Foreword Reviews

Stupidparty: Math V. Myth

Unmasking the Destructive Forces Eroding American Democracy

Clarion Rating: 4 out of 5

With wit and cynicism, Andendall turns a critical eye on the Republican Party, contributing important insight to an ongoing political debate.

Stupidparty: Math V. Myth: Unmasking the Destructive Forces Eroding American Democracy, from its title to its format, is a curious experience. Patrick M. Andendall, author of this colorful, well-designed, and fun e-book, has assembled a coherent fact-filled guide to how he believes the Republican Party became the “Stupid Party” and how this has dire consequences for politics in this country.

Andendall says up front that the book is meant to be read as an e-book, although it is also available in print format. He has included, along with numerous graphs, pictures, and drawings, nearly fifteen hundred color-coded hyperlinks: blue for attribution of material, olive green to allow readers to more thoroughly investigate material, and rusty red that flags items included to add humor to otherwise dreadfully serious material.

The writer, by his own declaration, is a conservative who is appalled at what has happened to what he sees as the once responsible Republican Party. He has written this book not to destroy the party but to save it. He says that one-third of the party is still intelligent and capable of critical thinking. He appeals to this minority to step in and thwart what he sees as the destructive tendencies of the majority who now deny facts, science, and conventional wisdom. He says: “I have long since decided to avoid using the term ‘Republican Party’—because today’s Republican Party is an insult to the very essence of what the Republican Party should be.”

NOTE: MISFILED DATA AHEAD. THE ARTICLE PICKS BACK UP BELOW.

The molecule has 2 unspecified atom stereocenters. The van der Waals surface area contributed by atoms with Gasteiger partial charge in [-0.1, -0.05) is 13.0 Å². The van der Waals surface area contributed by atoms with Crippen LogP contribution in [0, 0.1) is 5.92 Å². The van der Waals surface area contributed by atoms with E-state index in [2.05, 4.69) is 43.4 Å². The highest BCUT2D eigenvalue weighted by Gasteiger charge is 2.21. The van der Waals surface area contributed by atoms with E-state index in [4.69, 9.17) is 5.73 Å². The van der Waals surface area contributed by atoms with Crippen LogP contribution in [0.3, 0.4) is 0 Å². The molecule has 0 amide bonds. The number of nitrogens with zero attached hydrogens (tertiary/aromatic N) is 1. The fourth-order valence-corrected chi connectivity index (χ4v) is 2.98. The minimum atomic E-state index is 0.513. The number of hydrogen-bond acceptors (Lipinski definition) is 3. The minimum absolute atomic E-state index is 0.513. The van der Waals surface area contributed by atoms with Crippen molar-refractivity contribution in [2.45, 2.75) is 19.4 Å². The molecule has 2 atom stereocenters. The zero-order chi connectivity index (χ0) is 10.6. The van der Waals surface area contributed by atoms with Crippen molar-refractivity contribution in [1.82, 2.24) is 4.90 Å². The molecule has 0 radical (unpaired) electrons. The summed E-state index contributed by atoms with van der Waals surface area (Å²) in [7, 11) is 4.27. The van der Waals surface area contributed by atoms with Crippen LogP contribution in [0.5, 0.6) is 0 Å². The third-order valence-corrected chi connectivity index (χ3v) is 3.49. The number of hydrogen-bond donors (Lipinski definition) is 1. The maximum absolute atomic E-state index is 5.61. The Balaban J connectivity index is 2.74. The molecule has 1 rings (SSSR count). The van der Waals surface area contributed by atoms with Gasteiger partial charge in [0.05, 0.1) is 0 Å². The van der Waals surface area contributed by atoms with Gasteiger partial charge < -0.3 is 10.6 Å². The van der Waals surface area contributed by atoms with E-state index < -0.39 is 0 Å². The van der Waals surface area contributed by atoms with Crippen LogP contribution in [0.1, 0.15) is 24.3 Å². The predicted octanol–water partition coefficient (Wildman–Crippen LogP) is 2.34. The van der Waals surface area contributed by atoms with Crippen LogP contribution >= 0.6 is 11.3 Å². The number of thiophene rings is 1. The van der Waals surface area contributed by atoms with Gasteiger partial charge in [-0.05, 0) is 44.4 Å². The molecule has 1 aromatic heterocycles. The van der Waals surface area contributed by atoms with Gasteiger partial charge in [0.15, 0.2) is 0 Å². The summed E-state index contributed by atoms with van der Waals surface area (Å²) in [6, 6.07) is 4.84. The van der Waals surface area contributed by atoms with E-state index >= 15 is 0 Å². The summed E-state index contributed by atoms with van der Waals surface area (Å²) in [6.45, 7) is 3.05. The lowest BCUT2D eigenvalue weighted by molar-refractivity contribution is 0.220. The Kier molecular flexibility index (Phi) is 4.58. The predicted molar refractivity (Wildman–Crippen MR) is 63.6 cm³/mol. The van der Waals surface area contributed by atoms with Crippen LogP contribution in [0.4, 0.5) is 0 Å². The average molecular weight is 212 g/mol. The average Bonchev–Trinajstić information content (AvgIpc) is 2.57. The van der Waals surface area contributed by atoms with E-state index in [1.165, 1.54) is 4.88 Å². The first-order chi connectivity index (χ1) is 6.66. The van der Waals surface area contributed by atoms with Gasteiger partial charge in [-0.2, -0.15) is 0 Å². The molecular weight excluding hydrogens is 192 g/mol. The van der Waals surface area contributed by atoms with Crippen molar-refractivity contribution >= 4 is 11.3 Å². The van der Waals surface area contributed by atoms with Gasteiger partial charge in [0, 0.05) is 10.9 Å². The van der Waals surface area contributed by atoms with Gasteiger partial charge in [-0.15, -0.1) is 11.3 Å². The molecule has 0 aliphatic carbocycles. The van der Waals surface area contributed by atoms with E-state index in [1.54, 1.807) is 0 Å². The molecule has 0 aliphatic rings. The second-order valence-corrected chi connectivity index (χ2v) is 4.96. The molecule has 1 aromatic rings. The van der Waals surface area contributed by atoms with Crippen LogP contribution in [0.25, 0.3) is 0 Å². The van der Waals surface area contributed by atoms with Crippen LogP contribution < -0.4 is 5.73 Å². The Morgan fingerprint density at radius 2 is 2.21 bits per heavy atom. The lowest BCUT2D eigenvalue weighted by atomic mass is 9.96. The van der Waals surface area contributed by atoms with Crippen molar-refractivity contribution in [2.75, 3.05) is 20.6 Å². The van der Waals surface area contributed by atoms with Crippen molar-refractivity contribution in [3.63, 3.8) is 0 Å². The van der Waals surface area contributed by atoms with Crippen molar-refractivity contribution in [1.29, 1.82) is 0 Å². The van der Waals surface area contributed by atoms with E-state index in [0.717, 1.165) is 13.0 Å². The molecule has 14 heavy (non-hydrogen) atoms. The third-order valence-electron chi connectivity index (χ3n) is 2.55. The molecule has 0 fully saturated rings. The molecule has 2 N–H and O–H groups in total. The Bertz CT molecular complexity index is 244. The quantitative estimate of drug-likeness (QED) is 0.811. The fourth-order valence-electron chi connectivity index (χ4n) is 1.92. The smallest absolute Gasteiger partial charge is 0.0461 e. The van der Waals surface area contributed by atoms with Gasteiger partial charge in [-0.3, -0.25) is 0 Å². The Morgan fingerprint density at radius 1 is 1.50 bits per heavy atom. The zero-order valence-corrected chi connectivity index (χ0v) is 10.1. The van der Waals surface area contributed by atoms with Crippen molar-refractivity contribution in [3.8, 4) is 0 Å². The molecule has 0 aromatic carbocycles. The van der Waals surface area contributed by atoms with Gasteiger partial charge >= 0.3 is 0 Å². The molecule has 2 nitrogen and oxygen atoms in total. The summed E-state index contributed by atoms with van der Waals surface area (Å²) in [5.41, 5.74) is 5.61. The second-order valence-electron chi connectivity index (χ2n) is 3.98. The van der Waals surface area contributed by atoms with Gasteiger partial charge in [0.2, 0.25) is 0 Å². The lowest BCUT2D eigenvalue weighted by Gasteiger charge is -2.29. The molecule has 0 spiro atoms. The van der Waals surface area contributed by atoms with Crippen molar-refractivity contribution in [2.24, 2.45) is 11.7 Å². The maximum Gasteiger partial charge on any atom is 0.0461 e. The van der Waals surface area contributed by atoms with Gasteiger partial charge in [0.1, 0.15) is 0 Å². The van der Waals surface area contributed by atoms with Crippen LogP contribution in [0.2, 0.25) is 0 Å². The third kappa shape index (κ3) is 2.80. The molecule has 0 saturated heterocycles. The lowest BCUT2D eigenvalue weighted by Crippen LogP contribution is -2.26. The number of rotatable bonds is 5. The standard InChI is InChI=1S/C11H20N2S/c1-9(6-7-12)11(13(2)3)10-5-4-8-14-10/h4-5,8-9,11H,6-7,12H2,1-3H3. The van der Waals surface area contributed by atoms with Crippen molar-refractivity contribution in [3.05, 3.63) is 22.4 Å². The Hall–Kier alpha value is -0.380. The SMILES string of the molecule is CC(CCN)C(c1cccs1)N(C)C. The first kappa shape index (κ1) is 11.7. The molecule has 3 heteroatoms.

In nearly every facet of this book, Andendall’s capable wit is front and center. Beginning with chapter 2, “Thoughts of the Founding Fathers,” the writer offers quotes not from Jefferson, Madison, or Monroe, but founders of the “Stupid Party.” Thus, there are quotes from people like Rush Limbaugh on feminism: “Feminism was established so as to allow unattractive women easier access to the mainstream of society.” Or, Ronald Reagan on economic history: “Fascism was really the basis for the New Deal.” A similar approach is given to such topics as gun control, Fox News, abortion, and religion in politics.

Throughout Stupidparty, the graphics, illustrations, and cartoons are outstanding, colorful, and make it so much easier to digest the often complex information.

Andendall should be applauded for his attempt to make a serious point: the American political system needs functioning political parties, and, with the way the Republican Party is currently operating, America does not have that. Important decisions need to be made for both the welfare of the people of this country and for the people of the rest of the world. The author argues for strong, vital political debate of these important issues, a debate that will be made possible by abandoning the “Stupid Party” and returning to a party capable of adult behavior: “Only then can we all come together and engage in intelligent debate—yes, plenty of different ideas but ideas based upon Math, Science, Justice, and Knowledge.” In his own style, Andendall has made a significant contribution to beginning that debate.

Reviewed by John Senger

Disclosure: This article is not an endorsement, but a review. The publisher of this book provided free copies of the book and paid a small fee to have their book reviewed by a professional reviewer. Foreword Reviews and Clarion Reviews make no guarantee that the publisher will receive a positive review. Foreword Magazine, Inc. is disclosing this in accordance with the Federal Trade Commission’s 16 CFR, Part 255.

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